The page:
Other distributions went another way round: they have release cycles of half a year and an easy upgrade mechanism. With this kind evolutionary process nobody cares of libax25-version-f00-bar.

 Link to the archived Homepage:

Famous last words

We always encouraged to submit error reports and patches or help us for the goal of a release. There was feedback, but not enough.

As of Jan 2009 there was a strange discussion going on the linux-hams mailinglist. We've to point out that

  • The project is not dead.
  • DL5RB and DL9SAU are the maintainers. They usually answer in less than 24 hours.
  • Patches and fixes have to be sent to us. We could only incorporate things we have cognition about.
  • Nobody could clame the stability of the software, nor the modernity, nor the good quality of the code.
  • Nobody who ever asked has gone without a satisfactory answer for his request or problem.
  • It's in fact not possible to read the list the whole time. Posting something to a list is like pinning a bugfix on a beer mat in a disco in Timbuktu.
  • Discussion is important. But the claim that "the community is on the mailinglist" (where tons of other problems were discussed) has to be declined. That's the way open software goes? - Indeed, it's one way, unfortunately, and often enough. But it's not the correct way. If you have a problem, go to the maintainer. If you want to play with, ask to join. Want to help (package building, website, bringing the software to the next millenium): talk with us and not beyond us.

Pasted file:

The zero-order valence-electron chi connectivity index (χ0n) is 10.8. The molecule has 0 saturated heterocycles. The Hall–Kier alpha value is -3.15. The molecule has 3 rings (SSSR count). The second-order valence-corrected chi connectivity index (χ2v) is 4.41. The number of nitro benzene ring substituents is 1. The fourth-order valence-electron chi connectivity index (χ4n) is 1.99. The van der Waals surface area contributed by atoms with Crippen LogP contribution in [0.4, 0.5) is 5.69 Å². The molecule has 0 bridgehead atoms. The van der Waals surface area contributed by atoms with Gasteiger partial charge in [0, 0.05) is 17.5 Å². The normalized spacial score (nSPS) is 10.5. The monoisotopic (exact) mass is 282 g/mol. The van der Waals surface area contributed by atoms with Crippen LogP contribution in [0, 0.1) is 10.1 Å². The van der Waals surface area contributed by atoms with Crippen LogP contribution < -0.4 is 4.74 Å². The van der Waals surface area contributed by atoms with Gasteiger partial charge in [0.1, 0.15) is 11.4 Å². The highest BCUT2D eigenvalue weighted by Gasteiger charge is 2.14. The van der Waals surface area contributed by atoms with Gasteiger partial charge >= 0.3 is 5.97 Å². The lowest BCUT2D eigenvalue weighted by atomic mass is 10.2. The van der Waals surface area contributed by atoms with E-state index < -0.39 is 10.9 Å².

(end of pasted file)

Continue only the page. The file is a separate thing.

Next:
We really wonder why over the years nobody came to the idea to say "Hey dear maintainers, i'm in an important discussion on the mailinglist xyz, you're requested to join in". This is not really that kind of "community" and "the way software development on linux goes", as someone pointed out.

  • Software development needs continuity, project leaders, volunteers, fans. Not just a collection of pinboards.
Collaboration work means working together, not against each other.